Kleckner was assigned to Fort Sam Houston in San Antonio, Texas. He married his childhood sweetheart and settled down. But he continued getting into trouble. He began smoking marijuana and drinking more heavily. Still, he managed to be honorably discharged from the Army after his two year-term was up.
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The Kleckners moved back to Perry County, and that's when Bill got deeply involved in criminal activity.
"Was really starting to live an outlaw-type life. Heavily involved in marijuana usage, marijuana sales, marijuana transportation," he said. "During that time, I went to the penitentiary. Was convicted of a violation of the federal arms act and criminal trespassing. I did 7 1/2 months of a 2 1/2 year stint. Got out. But got more involved in criminal activity."
Kleckner got a tip that he was about to be arrested again, and he left his wife and two sons in Pennsylvania and headed west with a van and his auto-repair tools. He found he had a knack for auto repair.
"I was a natural at automotive repair," he said. "I could tear apart transmissions. Electrical things made sense to me. Mechanical things made sense to me."
Eventually, Kleckner ended up in Texas again. His family joined him in Dallas, but life became pretty unstable. He got involved in more serious drug use, was in and out of jail and joined an outlaw bike gang. But even for a biker, Kleckner was extreme.
"I was in fights all the time," he said. "And the gang I was hanging with didn't like the things I was doing, either. They knew if I got busted, it would lead to them."
Kleckner left and settled in San Angelo, Texas. He got a job repairing cars. His wife and sons joined him. Life settled down. For a few months.
"I found the same kind of people I'd been hanging with," he said. "I got in a fight with my boss. Wound up in jail again. This was in 1985, and I was ready to end my life."
Did a 180
Just seven years out of the Army, Kleckner said he knew his life was a shambles. He said he was basically living on drugs and alcohol. He began having nightmares that left him shaking. He didn't like where his life was heading.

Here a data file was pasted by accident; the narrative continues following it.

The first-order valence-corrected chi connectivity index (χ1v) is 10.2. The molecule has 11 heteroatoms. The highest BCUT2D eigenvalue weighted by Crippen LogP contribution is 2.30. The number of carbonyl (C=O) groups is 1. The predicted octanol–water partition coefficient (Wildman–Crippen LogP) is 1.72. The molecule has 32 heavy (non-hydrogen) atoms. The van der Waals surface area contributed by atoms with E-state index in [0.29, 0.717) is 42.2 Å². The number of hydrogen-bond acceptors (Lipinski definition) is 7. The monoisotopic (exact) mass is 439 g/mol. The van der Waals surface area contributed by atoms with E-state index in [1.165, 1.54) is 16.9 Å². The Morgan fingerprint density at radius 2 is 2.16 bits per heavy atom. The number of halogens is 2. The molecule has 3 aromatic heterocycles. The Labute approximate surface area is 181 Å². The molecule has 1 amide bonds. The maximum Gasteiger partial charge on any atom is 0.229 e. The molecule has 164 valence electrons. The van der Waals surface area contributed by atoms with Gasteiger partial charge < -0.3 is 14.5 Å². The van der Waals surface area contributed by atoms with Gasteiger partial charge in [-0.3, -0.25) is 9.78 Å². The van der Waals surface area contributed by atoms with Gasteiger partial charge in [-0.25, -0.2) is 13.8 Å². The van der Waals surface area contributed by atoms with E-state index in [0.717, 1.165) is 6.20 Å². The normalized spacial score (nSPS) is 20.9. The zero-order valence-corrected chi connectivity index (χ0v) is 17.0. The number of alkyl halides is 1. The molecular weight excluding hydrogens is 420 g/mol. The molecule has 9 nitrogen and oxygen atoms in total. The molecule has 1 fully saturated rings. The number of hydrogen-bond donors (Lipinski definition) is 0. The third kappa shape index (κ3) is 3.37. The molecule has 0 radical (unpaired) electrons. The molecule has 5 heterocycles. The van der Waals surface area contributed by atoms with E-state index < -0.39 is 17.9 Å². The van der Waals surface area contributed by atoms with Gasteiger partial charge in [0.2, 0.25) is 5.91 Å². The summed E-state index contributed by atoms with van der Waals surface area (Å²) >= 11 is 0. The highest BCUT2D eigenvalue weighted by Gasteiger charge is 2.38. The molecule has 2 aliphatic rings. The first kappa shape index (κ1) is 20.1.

And then, his wife found religion.
"My wife got born again in the Salvation Army church. With my dope dealer's wife," Kleckner said. "This is really a God thing here."
But Kleckner wouldn't have any of it. He wouldn't listen to anyone talk about God. With one exception.
"The only one who could witness to me was my second son," Kleckner said. "I'd be sitting in my recliner, stoned out of my mind, and he'd come up to me and say, 'Daddy, do you know Jesus?' And I just couldn't say anything. I just sit there crying."
It all came to a head on a Sunday in mid-November.
"On Nov. 18, 1985, I was ready to end my life," he recalled. "I was mad because the wife wasn't home from church yet. I was flicking through the channels. And there was this preacher just blew into town, and I wanted to burn this guy's church down. 'Cause he was a nut(case)."
Kleckner left the house after a blowup with his wife. He barely remembers whether he made it back home. But he woke with another nightmare and woke up determined to end life as he knew it — one way or another.
Even though he was a skeptic, Kleckner thought he'd give God a chance. His boss at the car repair shop was a Christian, so Kleckner nervously went to his boss' church.